Like the novel, Yaji and Kita stop at a number of inns, but instead of detailed information concerning the food of each inn, the viewer is treated to middle-aged women being accosted by the God of Laughs, a girl whose singing is so bad Mt. Fuji hazes over, a gaggle of school girls, including one ganguro, who are the fan club of a mafia boss, King Arthur, a bartender and his wife who has become half mushroom, etc. Obviously the film ranges from the comedic to the outright bizarre. At some points it is so bizarre that suspension of disbelief is destroyed. However, the comedic effects of the film are able to draw one back in and make it worthwhile to sit through the two hour plus film.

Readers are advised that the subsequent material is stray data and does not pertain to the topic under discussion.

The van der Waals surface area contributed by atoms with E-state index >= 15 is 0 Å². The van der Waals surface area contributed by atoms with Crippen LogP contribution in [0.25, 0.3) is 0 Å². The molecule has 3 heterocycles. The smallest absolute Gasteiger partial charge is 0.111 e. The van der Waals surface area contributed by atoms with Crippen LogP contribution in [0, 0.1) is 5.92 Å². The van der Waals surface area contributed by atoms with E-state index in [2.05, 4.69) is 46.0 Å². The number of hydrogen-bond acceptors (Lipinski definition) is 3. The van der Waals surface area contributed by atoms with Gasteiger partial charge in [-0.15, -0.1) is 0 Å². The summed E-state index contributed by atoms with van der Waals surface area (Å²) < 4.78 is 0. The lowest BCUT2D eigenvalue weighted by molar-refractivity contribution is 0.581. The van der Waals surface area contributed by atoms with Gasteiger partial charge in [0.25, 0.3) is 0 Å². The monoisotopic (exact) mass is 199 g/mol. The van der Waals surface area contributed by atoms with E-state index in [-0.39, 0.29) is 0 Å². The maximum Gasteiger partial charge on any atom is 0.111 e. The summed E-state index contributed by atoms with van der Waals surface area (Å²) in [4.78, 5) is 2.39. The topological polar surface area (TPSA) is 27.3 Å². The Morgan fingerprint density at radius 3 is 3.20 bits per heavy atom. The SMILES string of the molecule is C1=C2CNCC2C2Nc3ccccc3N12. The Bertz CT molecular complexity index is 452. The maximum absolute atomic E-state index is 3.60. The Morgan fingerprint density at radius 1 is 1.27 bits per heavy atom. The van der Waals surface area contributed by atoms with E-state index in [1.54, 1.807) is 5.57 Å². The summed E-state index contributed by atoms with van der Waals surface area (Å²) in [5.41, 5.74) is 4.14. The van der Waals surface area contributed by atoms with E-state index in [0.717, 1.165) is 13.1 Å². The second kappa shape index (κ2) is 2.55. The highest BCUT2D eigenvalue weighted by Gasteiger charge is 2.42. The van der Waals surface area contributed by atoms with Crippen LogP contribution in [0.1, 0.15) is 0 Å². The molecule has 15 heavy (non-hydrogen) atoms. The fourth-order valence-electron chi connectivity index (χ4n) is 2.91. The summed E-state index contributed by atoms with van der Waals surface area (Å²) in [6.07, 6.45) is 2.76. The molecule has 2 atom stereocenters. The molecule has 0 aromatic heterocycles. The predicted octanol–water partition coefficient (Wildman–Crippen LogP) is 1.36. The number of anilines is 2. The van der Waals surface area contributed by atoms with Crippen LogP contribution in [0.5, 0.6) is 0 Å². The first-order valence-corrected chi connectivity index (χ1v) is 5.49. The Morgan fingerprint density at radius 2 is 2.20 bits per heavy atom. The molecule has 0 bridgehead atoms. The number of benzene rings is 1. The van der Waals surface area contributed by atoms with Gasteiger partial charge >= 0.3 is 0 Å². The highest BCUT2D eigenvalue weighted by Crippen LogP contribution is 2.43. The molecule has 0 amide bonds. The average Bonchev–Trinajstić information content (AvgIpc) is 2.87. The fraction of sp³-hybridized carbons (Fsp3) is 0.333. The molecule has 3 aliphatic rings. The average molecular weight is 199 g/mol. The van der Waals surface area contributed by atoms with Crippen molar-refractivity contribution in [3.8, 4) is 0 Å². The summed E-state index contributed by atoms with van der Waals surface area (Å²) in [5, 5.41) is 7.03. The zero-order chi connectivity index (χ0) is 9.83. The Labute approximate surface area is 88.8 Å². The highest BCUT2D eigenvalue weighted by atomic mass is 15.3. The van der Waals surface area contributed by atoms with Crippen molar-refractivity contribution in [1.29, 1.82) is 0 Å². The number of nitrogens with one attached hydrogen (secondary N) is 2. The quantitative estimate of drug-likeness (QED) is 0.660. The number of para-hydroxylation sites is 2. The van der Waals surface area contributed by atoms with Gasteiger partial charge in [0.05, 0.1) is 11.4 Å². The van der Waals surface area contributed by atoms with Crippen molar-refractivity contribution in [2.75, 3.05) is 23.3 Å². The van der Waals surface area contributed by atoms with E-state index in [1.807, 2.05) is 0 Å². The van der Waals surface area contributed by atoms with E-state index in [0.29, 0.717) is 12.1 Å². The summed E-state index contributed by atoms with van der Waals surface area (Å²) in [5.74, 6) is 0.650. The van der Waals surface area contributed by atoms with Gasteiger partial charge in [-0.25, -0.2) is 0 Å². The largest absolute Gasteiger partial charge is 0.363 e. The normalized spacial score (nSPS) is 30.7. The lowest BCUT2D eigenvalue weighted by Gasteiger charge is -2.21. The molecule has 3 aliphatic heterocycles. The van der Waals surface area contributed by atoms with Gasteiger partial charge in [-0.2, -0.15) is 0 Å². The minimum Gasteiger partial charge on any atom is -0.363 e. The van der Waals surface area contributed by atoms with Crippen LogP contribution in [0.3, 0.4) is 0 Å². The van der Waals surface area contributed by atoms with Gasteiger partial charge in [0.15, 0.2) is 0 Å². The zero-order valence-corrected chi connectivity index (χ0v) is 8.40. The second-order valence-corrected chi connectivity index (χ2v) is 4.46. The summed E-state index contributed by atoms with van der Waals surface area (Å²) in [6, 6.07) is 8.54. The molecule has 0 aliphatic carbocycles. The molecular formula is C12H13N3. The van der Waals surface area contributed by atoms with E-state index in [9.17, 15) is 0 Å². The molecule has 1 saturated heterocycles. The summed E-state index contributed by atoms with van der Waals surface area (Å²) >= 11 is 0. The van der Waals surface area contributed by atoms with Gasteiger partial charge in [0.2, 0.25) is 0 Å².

Definitely not for the prude, there is one scene in which Yaji stretches Kita's nut sack a few feet and then bites it and the ending theme is a song titled "I Want to be Your F*ck" by the Zazen Boys, Yaji and Kita: The Midnight Pilgrims is definitely good for a few laughs and even more "Oh my God" moments.
Yaji and Kita is a film that, as one other reviewer wrote, was
definitely written for the Japanese. It's legendarily filled with pop
culture references, including plenty of ones obscure enough to throw
even a native Japanese viewer, and has its share of language jokes too.
While you may pick up on some of those, chances are good that most of
them will pass you by completely. My wife and I caught only a handful
of them, and chances are you'll catch a few yourself, but you won't get